Hence, nothing other than direct talks can offer a prospect whereby Iran may overcome its economic woes and the US can reach a more comprehensive agreement with Iran that includes issues not covered in the JCPOA. Although the current standoff between Iran and the US may deteriorate even further, both parties are acutely aware that ultimately, talks are unavoidable even in the aftermath of any escalation that might entail needless destruction and loss of life.
Results for Tag: DonaldTrump
Whatever the motivation behind the S-400 purchase, Turkey has made its pursuit of a new path very clear: away from past Western allies and into an unknown territory, unburdened by past alliances. What is certain is that US officials misjudged Turkey’s moves throughout this affair as a mere bluff when it appears the country was, from its early days, genuinely committed to the purchase. The result is perhaps the final nail in the coffin of good US-Turkey relations.
As things stand today, any Iranian move in the Strait of Hormuz that can be portrayed as a threat to the “free flow of commerce” (that is, the oil trade) represents the most likely trigger for direct U.S. military action. Yes, Tehran’s pursuit of nuclear weapons and its support for radical Shiite movements throughout the Middle East will be cited as evidence of its leadership’s malevolence, but its true threat will be to American dominance of the oil lanes, a danger Washington will treat as the offense of all offenses to be overcome at any cost.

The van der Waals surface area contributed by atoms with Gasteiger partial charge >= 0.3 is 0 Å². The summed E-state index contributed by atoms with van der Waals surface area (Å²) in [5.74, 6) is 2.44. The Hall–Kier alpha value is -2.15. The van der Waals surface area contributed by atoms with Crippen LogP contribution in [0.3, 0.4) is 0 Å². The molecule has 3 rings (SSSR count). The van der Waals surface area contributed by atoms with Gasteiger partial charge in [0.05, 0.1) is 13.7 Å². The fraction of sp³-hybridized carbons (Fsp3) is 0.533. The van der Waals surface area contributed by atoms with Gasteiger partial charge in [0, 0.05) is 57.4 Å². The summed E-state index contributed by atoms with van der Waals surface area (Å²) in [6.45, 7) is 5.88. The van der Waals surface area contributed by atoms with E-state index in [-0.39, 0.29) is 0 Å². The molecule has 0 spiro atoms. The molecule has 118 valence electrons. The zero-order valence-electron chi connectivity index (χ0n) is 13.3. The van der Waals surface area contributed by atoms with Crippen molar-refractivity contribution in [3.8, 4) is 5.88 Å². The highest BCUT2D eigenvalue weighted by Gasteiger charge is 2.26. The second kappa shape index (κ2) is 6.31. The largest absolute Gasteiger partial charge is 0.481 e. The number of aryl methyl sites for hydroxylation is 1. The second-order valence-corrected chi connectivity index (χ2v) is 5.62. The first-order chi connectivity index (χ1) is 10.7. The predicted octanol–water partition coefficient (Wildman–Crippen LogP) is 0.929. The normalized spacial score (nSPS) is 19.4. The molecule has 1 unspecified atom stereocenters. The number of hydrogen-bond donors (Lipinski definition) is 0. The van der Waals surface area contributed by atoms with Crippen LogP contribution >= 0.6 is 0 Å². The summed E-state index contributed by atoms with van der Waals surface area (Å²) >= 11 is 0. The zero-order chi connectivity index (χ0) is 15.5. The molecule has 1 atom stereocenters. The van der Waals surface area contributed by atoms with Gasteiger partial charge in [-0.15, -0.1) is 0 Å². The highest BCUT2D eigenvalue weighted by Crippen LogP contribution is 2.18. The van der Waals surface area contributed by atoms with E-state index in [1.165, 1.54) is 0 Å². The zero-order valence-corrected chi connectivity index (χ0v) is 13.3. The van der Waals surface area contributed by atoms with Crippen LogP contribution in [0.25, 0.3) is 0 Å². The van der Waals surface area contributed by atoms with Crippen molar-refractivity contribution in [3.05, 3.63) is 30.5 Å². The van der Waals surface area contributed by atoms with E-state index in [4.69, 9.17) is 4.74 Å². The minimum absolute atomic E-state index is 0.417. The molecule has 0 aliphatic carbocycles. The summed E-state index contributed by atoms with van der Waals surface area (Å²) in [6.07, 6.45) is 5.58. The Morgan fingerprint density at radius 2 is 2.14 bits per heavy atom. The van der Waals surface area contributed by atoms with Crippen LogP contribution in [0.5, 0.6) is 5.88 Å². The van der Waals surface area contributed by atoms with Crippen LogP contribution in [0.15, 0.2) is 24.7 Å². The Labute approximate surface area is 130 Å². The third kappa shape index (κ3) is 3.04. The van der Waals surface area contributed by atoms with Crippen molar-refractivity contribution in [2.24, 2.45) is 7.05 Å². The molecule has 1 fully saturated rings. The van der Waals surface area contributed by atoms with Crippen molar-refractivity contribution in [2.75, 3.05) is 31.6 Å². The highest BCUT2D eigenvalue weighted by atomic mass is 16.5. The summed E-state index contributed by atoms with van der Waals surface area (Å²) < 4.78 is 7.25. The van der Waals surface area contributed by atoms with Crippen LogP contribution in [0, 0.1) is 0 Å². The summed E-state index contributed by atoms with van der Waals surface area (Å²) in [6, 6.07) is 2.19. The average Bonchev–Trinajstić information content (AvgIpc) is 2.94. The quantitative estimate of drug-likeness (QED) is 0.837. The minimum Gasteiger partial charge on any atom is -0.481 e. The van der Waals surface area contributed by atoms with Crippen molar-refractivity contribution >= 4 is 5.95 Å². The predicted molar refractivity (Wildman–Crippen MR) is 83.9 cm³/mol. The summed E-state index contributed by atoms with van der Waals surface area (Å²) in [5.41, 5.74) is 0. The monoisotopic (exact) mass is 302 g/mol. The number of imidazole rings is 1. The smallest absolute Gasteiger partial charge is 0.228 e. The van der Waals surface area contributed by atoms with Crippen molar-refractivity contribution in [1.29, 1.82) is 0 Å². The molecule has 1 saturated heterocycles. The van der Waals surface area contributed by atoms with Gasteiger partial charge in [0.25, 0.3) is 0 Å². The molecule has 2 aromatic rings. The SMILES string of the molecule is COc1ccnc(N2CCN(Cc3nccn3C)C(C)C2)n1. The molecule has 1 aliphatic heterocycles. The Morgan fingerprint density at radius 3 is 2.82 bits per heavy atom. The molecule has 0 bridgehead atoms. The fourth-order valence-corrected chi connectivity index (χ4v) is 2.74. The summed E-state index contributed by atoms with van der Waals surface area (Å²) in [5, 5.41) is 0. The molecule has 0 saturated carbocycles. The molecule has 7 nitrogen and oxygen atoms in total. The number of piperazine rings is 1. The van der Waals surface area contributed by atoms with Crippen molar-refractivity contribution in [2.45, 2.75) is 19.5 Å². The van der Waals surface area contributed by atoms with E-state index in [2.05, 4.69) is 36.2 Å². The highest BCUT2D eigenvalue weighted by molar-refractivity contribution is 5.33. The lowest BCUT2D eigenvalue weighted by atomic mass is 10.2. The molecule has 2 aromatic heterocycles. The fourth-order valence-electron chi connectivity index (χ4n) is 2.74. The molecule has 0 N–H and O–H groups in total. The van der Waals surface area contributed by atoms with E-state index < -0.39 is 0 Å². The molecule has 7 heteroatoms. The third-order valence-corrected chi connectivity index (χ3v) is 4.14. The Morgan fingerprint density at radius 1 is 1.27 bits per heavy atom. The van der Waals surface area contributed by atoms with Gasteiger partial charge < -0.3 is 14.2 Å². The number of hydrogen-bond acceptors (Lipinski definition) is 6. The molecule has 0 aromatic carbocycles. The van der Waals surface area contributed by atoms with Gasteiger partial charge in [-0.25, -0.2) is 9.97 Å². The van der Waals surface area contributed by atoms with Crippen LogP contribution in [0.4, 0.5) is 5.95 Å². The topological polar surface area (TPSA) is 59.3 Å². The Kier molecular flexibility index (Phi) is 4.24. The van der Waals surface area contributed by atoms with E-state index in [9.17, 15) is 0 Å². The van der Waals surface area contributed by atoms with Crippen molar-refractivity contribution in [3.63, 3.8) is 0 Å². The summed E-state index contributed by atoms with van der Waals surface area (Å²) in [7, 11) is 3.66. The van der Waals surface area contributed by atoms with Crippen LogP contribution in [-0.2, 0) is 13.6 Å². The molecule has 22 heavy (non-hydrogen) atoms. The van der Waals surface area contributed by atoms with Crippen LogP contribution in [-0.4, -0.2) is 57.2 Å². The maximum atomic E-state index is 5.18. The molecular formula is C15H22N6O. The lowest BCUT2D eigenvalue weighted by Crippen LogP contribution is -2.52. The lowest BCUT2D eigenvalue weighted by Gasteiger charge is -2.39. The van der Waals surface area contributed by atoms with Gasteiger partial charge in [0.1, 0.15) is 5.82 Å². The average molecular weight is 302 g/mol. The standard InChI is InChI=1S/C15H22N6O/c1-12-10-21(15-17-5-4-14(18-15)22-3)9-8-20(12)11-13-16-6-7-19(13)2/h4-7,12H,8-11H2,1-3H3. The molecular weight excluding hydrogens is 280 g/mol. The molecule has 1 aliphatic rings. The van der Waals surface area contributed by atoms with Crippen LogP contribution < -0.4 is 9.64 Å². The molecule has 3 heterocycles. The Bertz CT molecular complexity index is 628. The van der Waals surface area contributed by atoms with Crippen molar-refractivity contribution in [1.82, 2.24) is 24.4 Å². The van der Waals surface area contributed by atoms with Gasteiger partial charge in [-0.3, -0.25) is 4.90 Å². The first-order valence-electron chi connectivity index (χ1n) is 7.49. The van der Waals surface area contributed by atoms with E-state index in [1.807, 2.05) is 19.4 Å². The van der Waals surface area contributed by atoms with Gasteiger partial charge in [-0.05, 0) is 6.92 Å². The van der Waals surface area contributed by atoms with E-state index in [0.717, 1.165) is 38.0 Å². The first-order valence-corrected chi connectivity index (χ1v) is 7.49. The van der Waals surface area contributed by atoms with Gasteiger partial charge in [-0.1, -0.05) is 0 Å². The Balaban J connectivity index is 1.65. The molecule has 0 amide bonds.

The imbalance of forces between the US and Iran all but assures Washington of military dominance over Iran. Tehran knows this, and the country can hardly want to face an invasion. Plus, the apparent failure of explosives in the two seaborne attacks does not do much for the reputation of the Iranian military. However, both the ramping up of military rhetoric and the spectre of a long-time enemy looming large plays well politically for both the Trump and Rouhani governments.
In other words, the pain of sanctions will force people to rise up and overthrow their leaders. This is as naïve as it is cynical. It reflects the long-discredited theory that sanctioned populations will direct their frustrations and anger at national leaders and demand a change in policy or the regime. Sanctions have never worked for this purpose.
Despite the immediate headlines, Trump’s tweet has little significance for the Heights. The international community, including the UN, is not going to shift its position on their status. And, while Netanyahu may be boosted, the Israeli presence will continue to depend on the strength of arms, the expansion of settlements and the acceptance of actors such as Russia.
Forty years on, the Islamic Republic is sticking to its worldview and the dichotomy of its original religious ideological and republican dimensions. The ability to be independent from international influence is something many Iranian officials and military commanders brag about. Still, this independence comes at a price, a price that Iranians feel on a daily basis with sanctions depriving many of them of a normal life. Much progress and development has been made in post-1979 Iran that continues to win the regime support. At the same time, there are areas that remain underdeveloped and for which the republic attracts regular criticism.
This course of events can lead to further escalation. Iran sees no other choice but to stick to its current options for deterrence. The U.S. wants to deprive Tehran of this capability that can cause trouble for Washington and its regional policy. But the Iranians look at the U.S. withdrawal from the JCPOA as a betrayal and do not want to repeat the same mistake with regards to their BMP. That’s why some argue that U.S. nuclear deal withdrawal works against its disarmament policy.